CASE OF ÇAYLI AND SERLİ v. TÜRKİYE – 49535/18 and 10419/20

Last Updated on May 9, 2023 by LawEuro

(Applications nos. 49535/18 and 10419/20)
9 May 2023

This judgment is final but it may be subject to editorial revision.

In the case of Çaylı and Serli v. Türkiye,

The European Court of Human Rights (Second Section), sitting as a Committee composed of:
Egidijus Kūris, President,
Pauliine Koskelo,
Frédéric Krenc, judges,
and Dorothee von Arnim, Deputy Section Registrar,

Having regard to:

the applications against the Republic of Türkiye lodged with the Court under Article 34 of the Convention for the Protection of Human Rights and Fundamental Freedoms (“the Convention”) by the applicants listed in the appended table (“the applicants”), on the various dates indicated therein;

the decision to give notice of the complaint concerning Article 8 of the Convention to the Turkish Government (“the Government”) represented by their Agent, Mr Hacı Ali Açıkgül, Head of the Department of Human Rights of the Ministry of Justice of the Republic of Türkiye, and to declare inadmissible the remainder of the applications;

the parties’ observations;

the decision to reject the Government’s objection to the examination of the applications by a Committee;

Having deliberated in private on 11 April 2023,

Delivers the following judgment, which was adopted on that date:


1. The applications concerned the monitoring and interception of the applicants’ correspondence with their lawyers by the prison authorities.

I. Application no. 49535/18

2. At the material time the applicant was detained pending trial in the Kocaeli Second T-Type Closed Penal Institution on charges of membership of the organisation described by the Turkish authorities as FETÖ/PDY (the “Fetullahist Terror Organisation/Parallel State Structure”).

3. On 23 December 2016 the applicant applied to the Kocaeli enforcement judge, complaining that a letter sent to him by his lawyer had been delivered only after it had been opened and inspected by the prison authorities.

4. The Kocaeli enforcement judge dismissed the complaint on 22 February 2017 on the grounds that letters sent by lawyers were not within the scope of the protection provided under section 68 § 4 of the Law on the Execution of Penalties and Security Measures (“Law no. 5275”) and that only letters sent by prisoners to their lawyers were protected; this was because it was not possible to determine whether such letters really had been sent by a detainee’s lawyer.

5. On 8 March 2017 the applicant appealed against that decision to the Kocaeli Second Assize Court, which rejected his appeal on 17 March 2017.

6. On 14 April 2017 the applicant lodged an individual application with the Constitutional Court. The Constitutional Court dismissed the application as being manifestly ill-founded on 27 July 2018.

II. Application no. 10419/20

7. At the material time the applicant was detained in the Denizli T-Type Closed Penal Institution, having been convicted of membership of the FETÖ/PDY.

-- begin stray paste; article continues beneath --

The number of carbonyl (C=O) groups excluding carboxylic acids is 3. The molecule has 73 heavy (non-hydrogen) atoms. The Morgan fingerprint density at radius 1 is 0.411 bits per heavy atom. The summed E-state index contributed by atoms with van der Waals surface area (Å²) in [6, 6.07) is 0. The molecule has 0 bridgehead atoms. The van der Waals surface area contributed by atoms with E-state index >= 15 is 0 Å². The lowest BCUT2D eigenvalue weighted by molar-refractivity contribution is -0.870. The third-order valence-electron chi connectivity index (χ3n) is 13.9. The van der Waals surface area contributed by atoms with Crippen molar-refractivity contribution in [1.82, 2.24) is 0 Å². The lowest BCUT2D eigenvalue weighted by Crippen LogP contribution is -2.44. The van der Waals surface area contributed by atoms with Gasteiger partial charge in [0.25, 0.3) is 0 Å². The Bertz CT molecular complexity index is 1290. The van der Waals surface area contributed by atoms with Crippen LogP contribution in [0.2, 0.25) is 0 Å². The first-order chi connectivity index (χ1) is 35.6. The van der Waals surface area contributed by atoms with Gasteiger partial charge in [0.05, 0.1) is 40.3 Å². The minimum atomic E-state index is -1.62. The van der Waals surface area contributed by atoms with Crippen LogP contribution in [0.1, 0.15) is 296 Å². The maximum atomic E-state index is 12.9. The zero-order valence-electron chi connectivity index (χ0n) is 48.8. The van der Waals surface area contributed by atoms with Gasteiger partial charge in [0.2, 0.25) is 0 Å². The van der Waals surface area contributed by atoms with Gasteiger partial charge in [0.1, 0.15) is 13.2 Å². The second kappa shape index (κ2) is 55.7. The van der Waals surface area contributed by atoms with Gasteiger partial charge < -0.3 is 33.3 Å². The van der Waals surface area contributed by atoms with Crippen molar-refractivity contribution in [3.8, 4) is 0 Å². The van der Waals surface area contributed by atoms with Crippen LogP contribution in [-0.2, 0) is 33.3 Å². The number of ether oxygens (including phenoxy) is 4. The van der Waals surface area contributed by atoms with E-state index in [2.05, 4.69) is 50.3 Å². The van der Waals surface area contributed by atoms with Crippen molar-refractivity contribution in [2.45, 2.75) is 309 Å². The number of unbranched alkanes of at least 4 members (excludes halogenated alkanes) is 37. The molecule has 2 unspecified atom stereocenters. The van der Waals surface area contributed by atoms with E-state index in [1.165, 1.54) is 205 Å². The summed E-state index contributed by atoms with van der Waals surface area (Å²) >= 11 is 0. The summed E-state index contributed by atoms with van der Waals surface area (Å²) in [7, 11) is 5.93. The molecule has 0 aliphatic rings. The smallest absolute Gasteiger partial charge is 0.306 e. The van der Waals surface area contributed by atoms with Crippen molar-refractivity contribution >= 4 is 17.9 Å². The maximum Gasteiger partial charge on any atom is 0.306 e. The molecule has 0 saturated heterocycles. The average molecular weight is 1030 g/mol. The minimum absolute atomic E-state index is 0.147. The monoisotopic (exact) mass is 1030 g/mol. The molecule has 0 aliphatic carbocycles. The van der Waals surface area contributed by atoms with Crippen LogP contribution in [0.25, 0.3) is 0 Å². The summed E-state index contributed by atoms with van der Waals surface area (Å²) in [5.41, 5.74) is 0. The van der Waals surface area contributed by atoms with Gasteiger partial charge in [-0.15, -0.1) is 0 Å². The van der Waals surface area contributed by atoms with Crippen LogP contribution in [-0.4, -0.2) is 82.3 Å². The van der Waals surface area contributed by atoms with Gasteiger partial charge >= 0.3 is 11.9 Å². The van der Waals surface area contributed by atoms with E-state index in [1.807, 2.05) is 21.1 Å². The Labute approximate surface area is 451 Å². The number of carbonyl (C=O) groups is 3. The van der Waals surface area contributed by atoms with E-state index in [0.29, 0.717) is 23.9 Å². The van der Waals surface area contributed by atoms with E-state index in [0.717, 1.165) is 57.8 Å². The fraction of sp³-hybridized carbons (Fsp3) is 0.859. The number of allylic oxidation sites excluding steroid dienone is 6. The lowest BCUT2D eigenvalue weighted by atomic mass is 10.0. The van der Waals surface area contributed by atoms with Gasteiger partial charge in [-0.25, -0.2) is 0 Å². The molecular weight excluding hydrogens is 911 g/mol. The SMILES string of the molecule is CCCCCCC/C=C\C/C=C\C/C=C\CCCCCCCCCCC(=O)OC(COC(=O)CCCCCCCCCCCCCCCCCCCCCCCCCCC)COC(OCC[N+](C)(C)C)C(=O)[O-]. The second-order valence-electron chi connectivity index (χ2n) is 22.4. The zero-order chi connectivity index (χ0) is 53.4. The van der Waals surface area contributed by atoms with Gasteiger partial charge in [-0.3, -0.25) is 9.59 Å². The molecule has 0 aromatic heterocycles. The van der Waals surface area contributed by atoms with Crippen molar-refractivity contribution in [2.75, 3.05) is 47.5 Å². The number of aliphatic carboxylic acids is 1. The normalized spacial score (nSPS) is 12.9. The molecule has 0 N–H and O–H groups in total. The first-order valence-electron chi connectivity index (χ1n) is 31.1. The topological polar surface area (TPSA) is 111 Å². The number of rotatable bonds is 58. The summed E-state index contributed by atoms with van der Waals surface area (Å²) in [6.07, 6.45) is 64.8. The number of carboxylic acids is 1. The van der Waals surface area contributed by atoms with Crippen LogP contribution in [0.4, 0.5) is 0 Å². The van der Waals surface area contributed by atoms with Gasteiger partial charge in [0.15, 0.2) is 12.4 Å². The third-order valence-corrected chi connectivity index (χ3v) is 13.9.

8. On 12 December 2018 the prison disciplinary board decided to confiscate the annexes of the letter sent to the applicant by his lawyer containing a judgment of the Second Chamber of the Antalya District Court. In its decision, the disciplinary board stated that the judgment in question had not been issued in respect of the applicant and that the document could not be considered as a letter within the meaning of Law No. 5275.

9. On 14 December 2018 the applicant submitted an objection against the confiscation decision to the Denizli enforcement judge. On 17 December 2018 the Denizli enforcement judge decided to dismiss that objection.

10. An appeal by the applicant dated 20 December 2018 was rejected by the Denizli First Assize Court on 21 December 2018.

11. The applicant then filed an individual application with the Constitutional Court on 31 December 2018, complaining, inter alia, that his right to correspondence with his lawyer had been violated. The Constitutional Court examined this allegation in the context of the applicant’s right to have the necessary facilities for the preparation of his defence, and declared it inadmissible for non-exhaustion of legal remedies on 10 January 2020.



12. Having regard to the similar subject matter of the applications, the Court finds it appropriate to examine them jointly in a single judgment.


13. The applicants complained under Article 8 of the Convention about the monitoring and interception by prison authorities of their correspondence with their lawyers.

14. The Government argued that the applicant in application no. 10419/20 had failed to exhaust domestic remedies on the grounds – which had been outlined by the Constitutional Court in its decision – that he had applied to the Constitutional Court relying on the right to have adequate time and facilities for the preparation of his defence when in fact the relevant criminal proceedings had not yet been concluded at the time of the application.

15. The Court observes that the applicant also raised before the Constitutional Court his claim that there had been, in substance, a violation of Article 8 of the Convention due to the monitoring of his correspondence with his lawyer. It therefore dismisses the Government’s objection on this point.

16. The Government further invited the Court to declare the complaints in both applications inadmissible on account of a lack of a significant disadvantage within the meaning of Article 35 § 3 (b) of the Convention. In the light of the Court’s well-established case-law (see Campbell v. the United Kingdom, 25 March 1992, §§ 32-54, Series A no. 233; Ekinci and Akalın v. Turkey, no. 77097/01, § 47, 30 January 2007; and Eylem Kaya v. Turkey, no. 26623/07, §§ 41 et seq., 13 December 2016) on this matter, which stresses the privileged nature of the lawyer-client relationship and the importance to respect lawyer-client confidentiality, the Court considers that that objection should also be rejected.

17. The Court further notes that this complaint is neither manifestly ill-founded nor inadmissible on any other of the grounds listed in Article 35 of the Convention. It must therefore be declared admissible.